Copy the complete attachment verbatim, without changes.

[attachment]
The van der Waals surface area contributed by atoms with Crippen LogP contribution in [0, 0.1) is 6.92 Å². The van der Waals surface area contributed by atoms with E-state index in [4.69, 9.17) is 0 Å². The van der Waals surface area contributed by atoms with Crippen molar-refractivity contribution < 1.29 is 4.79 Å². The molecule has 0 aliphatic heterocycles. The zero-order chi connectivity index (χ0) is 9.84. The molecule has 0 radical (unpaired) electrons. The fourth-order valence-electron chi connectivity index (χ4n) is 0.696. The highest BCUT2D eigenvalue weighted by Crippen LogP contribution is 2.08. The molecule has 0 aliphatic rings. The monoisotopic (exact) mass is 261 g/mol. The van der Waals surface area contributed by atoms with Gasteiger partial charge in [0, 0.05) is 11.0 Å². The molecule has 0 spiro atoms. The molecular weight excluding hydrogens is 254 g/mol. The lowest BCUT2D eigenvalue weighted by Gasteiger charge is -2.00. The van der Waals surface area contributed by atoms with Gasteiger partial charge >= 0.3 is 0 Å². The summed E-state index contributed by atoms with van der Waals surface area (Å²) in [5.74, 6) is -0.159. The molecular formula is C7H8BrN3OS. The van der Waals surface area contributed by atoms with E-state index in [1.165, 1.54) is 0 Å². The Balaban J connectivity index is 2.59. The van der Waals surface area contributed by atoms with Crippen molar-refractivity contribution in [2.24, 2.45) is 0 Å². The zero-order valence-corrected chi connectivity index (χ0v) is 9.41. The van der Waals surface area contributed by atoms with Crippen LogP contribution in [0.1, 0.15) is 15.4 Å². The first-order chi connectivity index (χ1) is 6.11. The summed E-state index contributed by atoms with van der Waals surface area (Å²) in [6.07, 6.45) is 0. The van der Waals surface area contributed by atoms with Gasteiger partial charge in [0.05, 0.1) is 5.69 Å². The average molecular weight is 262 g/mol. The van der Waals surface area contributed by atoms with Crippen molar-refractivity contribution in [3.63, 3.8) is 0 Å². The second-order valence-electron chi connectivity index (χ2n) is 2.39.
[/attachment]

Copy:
The van der Waals surface area contributed by atoms with Crippen LogP contribution in [0, 0.1) is 6.92 Å². The van der Waals surface area contributed by atoms with E-state index in [4.69, 9.17) is 0 Å². The van der Waals surface area contributed by atoms with Crippen molar-refractivity contribution < 1.29 is 4.79 Å². The molecule has 0 aliphatic heterocycles. The zero-order chi connectivity index (χ0) is 9.84. The molecule has 0 radical (unpaired) electrons. The fourth-order valence-electron chi connectivity index (χ4n) is 0.696. The highest BCUT2D eigenvalue weighted by Crippen LogP contribution is 2.08. The molecule has 0 aliphatic rings. The monoisotopic (exact) mass is 261 g/mol. The van der Waals surface area contributed by atoms with Gasteiger partial charge in [0, 0.05) is 11.0 Å². The molecule has 0 spiro atoms. The molecular weight excluding hydrogens is 254 g/mol. The lowest BCUT2D eigenvalue weighted by Gasteiger charge is -2.00. The van der Waals surface area contributed by atoms with Gasteiger partial charge >= 0.3 is 0 Å². The summed E-state index contributed by atoms with van der Waals surface area (Å²) in [5.74, 6) is -0.159. The molecular formula is C7H8BrN3OS. The van der Waals surface area contributed by atoms with E-state index in [1.165, 1.54) is 0 Å². The Balaban J connectivity index is 2.59. The van der Waals surface area contributed by atoms with Crippen molar-refractivity contribution in [2.24, 2.45) is 0 Å². The zero-order valence-corrected chi connectivity index (χ0v) is 9.41. The van der Waals surface area contributed by atoms with Crippen LogP contribution in [0.1, 0.15) is 15.4 Å². The first-order chi connectivity index (χ1) is 6.11. The summed E-state index contributed by atoms with van der Waals surface area (Å²) in [6.07, 6.45) is 0. The van der Waals surface area contributed by atoms with Gasteiger partial charge in [0.05, 0.1) is 5.69 Å². The average molecular weight is 262 g/mol. The van der Waals surface area contributed by atoms with Crippen molar-refractivity contribution in [3.63, 3.8) is 0 Å². The second-order valence-electron chi connectivity index (χ2n) is 2.39.